At least 20 Richmonders have competed as Olympians, and more than likely, the true number is double or triple what is found in the local archives.
Secretariat’s larger-than-life mystique tends to eclipse the triumphs of many great race horses from the Richmond area. However, one stands out as maybe the best of the forgotten.
Affectionately known as the Plum Street Boys, or simply the Boys, Robert Watkins and deVeaux Riddick are creative geniuses who have been together – on stage and off – for over fifty years.
Richmond formed its first club football team in 1878, less than a decade after the first inter-collegiate game in America.
Pro football in Richmond dates back to the 1930’s, when the Richmond Rebels were part of the fabled Dixie Pro Football League, sometimes called the third of the three majors.
The world's most famous magician, Harry Houdini, performed in Richmond back in 1900. At that time, he was still an emerging artist on the vaudeville circuit, a step above his dime museum days but still a year or so away from becoming an international sensation.
Commentator Brooks Smith shares a story about the Old Dominion Barn Dance. In this “Rediscovering Richmond” segment, he tips a hat at its successor, the New Dominion Barn Dance, which featured “The Country Cavaliers,” an award-winning house band that also hosted a television show on Channel 8 (ABC) for many years. Though the new review did not have Sunshine Sue, it did have its share of visiting celebrities, including Johnny Cash, Ray Price, Buck Owens and Little Jimmy Dickens.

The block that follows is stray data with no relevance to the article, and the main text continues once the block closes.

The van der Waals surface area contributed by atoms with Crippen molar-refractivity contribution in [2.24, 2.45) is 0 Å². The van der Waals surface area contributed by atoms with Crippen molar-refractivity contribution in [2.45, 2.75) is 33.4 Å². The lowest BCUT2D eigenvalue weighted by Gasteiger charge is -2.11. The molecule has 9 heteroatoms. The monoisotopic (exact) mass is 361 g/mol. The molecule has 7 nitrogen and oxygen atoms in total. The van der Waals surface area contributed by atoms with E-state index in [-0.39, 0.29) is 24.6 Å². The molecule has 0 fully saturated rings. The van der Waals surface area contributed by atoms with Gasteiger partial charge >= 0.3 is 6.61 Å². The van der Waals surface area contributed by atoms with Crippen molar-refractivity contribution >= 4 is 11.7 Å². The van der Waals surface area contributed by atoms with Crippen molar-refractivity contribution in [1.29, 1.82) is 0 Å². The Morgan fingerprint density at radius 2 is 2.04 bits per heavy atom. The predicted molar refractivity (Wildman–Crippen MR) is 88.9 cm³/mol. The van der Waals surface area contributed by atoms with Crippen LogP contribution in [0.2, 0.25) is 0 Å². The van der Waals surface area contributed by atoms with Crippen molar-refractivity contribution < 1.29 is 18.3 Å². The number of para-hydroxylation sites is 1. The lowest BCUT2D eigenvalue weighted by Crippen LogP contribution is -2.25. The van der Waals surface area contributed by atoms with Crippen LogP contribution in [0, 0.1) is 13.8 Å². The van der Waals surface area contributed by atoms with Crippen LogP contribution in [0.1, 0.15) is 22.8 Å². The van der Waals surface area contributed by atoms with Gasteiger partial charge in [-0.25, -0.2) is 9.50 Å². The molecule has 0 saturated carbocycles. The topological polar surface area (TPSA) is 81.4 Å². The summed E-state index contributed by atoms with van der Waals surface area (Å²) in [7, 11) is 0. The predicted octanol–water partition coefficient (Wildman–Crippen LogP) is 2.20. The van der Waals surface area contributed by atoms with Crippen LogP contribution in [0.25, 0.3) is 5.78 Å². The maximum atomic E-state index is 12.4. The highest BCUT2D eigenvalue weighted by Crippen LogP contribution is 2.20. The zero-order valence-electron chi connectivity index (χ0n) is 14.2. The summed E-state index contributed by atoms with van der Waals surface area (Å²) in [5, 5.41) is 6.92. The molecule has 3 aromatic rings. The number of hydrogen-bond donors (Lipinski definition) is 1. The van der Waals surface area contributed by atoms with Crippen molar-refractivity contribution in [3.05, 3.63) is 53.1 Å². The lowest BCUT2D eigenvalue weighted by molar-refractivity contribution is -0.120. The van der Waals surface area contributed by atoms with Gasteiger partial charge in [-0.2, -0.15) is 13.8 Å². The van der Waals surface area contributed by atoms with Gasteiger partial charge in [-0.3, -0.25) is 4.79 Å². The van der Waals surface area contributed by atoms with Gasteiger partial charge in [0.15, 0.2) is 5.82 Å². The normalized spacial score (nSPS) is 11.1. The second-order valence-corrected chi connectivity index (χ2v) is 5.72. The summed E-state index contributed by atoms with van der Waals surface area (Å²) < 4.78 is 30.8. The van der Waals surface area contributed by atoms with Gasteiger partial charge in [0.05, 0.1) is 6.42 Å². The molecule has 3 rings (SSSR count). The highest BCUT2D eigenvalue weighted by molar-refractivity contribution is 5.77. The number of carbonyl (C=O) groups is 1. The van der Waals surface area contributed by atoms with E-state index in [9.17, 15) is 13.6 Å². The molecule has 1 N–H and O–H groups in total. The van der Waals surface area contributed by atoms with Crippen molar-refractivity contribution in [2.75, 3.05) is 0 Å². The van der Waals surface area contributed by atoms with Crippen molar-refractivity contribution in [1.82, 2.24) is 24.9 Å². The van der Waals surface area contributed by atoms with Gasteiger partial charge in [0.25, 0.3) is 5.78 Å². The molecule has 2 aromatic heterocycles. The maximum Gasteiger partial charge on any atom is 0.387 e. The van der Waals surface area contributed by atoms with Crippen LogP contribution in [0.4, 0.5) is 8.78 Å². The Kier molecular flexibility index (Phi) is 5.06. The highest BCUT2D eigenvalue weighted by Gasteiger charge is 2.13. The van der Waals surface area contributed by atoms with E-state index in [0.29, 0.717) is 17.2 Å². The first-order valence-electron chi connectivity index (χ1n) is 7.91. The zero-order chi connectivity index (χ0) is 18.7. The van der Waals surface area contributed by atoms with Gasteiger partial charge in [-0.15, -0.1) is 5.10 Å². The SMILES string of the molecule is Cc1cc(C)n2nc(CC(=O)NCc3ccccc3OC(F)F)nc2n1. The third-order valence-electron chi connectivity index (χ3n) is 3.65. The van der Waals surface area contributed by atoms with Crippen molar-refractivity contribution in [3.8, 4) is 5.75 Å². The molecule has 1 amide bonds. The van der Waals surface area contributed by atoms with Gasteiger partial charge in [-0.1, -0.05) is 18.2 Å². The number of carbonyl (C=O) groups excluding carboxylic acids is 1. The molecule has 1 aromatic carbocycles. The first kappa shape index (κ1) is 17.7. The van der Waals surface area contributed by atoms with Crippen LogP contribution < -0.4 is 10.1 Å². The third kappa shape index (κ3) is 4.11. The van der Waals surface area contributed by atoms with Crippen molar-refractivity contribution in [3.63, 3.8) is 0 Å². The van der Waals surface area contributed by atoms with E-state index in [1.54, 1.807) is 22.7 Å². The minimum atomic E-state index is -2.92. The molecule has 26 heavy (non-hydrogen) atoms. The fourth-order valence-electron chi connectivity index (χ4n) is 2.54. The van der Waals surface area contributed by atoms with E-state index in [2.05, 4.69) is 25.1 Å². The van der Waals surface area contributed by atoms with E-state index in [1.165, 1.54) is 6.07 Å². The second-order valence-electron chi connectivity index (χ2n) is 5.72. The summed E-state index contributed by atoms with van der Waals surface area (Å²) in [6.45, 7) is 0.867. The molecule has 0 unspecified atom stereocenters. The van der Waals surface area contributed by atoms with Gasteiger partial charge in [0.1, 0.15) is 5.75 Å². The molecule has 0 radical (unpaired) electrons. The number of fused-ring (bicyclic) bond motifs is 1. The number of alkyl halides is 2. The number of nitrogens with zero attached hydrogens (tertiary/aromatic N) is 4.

Charles Sidney Gilpin was a break-through stage actor – one of the first African American performers to transcend the racial barriers of the early 20th century. But his career is a gripping reminder of the dual threats of racial prejudice and economic hardship.
Commentator Brooks Smith is rediscovering Richmond's sports history. In this segment, he recalls the life and career of tennis great Arthur Ashe.
Commentator Thea Marshall pays tribute to those very first dreamers of the great American dream - the indentured servants of the early colonies. They came filled with hope for a better life. Scraps of letters written hundreds of years ago tell how (for some) those dreams turned to bitter nightmares.An indentured servant was a laborer under contract to an employer for a fixed period of time, typically three to seven years, in exchange for their transportation, food, clothing, lodging and other necessities.